Making Tasting Notes At The Table
I visited the winery in October of 2014 and was grateful for the extreme courtesy of a private tasting away from the busy tasting room, allowing me time to better appreciate (during their very busy season) what it was I was tasting.  The wines were amazing. And when I recently opened this bottle of “Klopp Ranch” 2012 it brought me back to that glorious tasting. But the wine spoke on its own.

To aromas of dried candied fruit, but with a savory note. Burnt cherry, but brandied fruit. Forrest floor (old world and with some mushroom), white pepper.  Floral notes of rose petal and lavender/violet. Tastes of cherry, sure – it’s Pinot Noir, but different, mysterious. Plum, white pepper, dried fruit, cardamom.  Some tannin but spread evenly across the entire palate and ever so gently, lifted by the wine’s clean acidity yet seamlessly. Everything about this Pinot Noir is different. Layers of cherry but with earth. Bright but earthy. Whispered hints of strawberry lighten the truffle hint.  Anise?  Floral notes of violet meld with light wood. There’s a mix of minerality against brambled berries opposed themselves by black tea. This is indeed complex, intriguing, mysterious and a wine you want to keep tasting just to understand; a Flying Wallenda of balance.

Methode a l’Ancienne is used on this bottle’s label. It means a “minimalist approach to winemaking”. Interestingly, that approach is exactly that used by the “winemakers” – they don’t like the term “winemakers” in the Cote de Nuit.  Instead, it’s all about terroir.  Indeed, there are other California Pinot Noirs I enjoy (3 others?) and include another from the Russian River Valley.  But something about this wine by Merry Edwards makes it stand out even from others she produces, despite that I enjoyed them all.  So while terroir may always remain the genesis of disputes (after all, “Klopp Ranch” is a single vineyard), and while Merry Edward herself refers to a “minimalist approach,” my palate tells me she isn’t taking enough credit.  For this Francophile, it will remain one of my favorite “Burgundies” and very well-priced by comparison.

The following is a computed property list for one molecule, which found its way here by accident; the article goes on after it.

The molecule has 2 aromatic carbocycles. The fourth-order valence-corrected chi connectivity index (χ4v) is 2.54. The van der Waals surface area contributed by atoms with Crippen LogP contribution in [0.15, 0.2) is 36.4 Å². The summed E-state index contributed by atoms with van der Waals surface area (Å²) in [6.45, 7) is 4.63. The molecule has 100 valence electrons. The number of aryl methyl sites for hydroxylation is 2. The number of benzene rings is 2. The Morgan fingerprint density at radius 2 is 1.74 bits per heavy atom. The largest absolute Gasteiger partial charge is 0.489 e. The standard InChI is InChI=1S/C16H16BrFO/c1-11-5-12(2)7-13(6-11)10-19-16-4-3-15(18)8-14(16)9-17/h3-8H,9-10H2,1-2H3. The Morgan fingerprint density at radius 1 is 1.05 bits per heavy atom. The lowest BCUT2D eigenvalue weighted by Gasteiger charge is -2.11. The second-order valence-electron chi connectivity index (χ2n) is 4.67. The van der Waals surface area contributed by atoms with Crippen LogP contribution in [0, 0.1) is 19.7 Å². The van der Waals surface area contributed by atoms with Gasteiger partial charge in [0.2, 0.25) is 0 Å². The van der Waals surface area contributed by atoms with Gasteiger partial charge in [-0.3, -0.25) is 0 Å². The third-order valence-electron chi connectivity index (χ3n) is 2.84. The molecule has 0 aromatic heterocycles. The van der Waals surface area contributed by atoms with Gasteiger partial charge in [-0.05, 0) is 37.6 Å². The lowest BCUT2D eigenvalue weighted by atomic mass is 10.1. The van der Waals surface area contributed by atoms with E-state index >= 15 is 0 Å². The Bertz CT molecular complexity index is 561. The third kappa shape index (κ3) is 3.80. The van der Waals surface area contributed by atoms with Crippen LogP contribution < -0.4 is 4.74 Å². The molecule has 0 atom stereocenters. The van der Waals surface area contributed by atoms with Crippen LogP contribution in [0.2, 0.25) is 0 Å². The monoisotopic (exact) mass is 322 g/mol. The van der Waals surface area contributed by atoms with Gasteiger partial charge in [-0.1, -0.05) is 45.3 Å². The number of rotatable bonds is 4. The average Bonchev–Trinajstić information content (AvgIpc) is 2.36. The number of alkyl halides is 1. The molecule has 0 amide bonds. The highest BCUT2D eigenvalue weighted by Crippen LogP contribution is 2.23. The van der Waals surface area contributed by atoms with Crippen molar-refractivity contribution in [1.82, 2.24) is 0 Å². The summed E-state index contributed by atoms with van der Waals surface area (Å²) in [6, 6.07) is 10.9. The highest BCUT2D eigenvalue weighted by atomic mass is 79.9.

……………….. Jim

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2959 Gravenstein Hwy N, Sebastopol, CA 95472

Varietal:                      Pinot Noir, 100%

Clones:            Uncertain (by me), likely: Dijon 115; Martini, a mix of California & Burgundian          clones including the “Swan” clone – a Pommard selection.  If I can get more specific, I’ll update in the comments section

Fermentation:          Partial whole cluster pressing. (My opinion: Lifts fruit and freshness). Others note “adds spiciness”.
Aging:                        10 months French Oak, 63% new.
ALC:                          14.3%
Produced, Bottled By: Meredith Vineyard Estate
Wine Enthusiast:         93 Points, rated a “Cellar Selection”
Wine Spectator:          90 Points

Drinkable Through:     2022 (with good storage conditions)
Paid $60 at the winery. Current ARP $86, But have seen for $60 w/o tax & shipping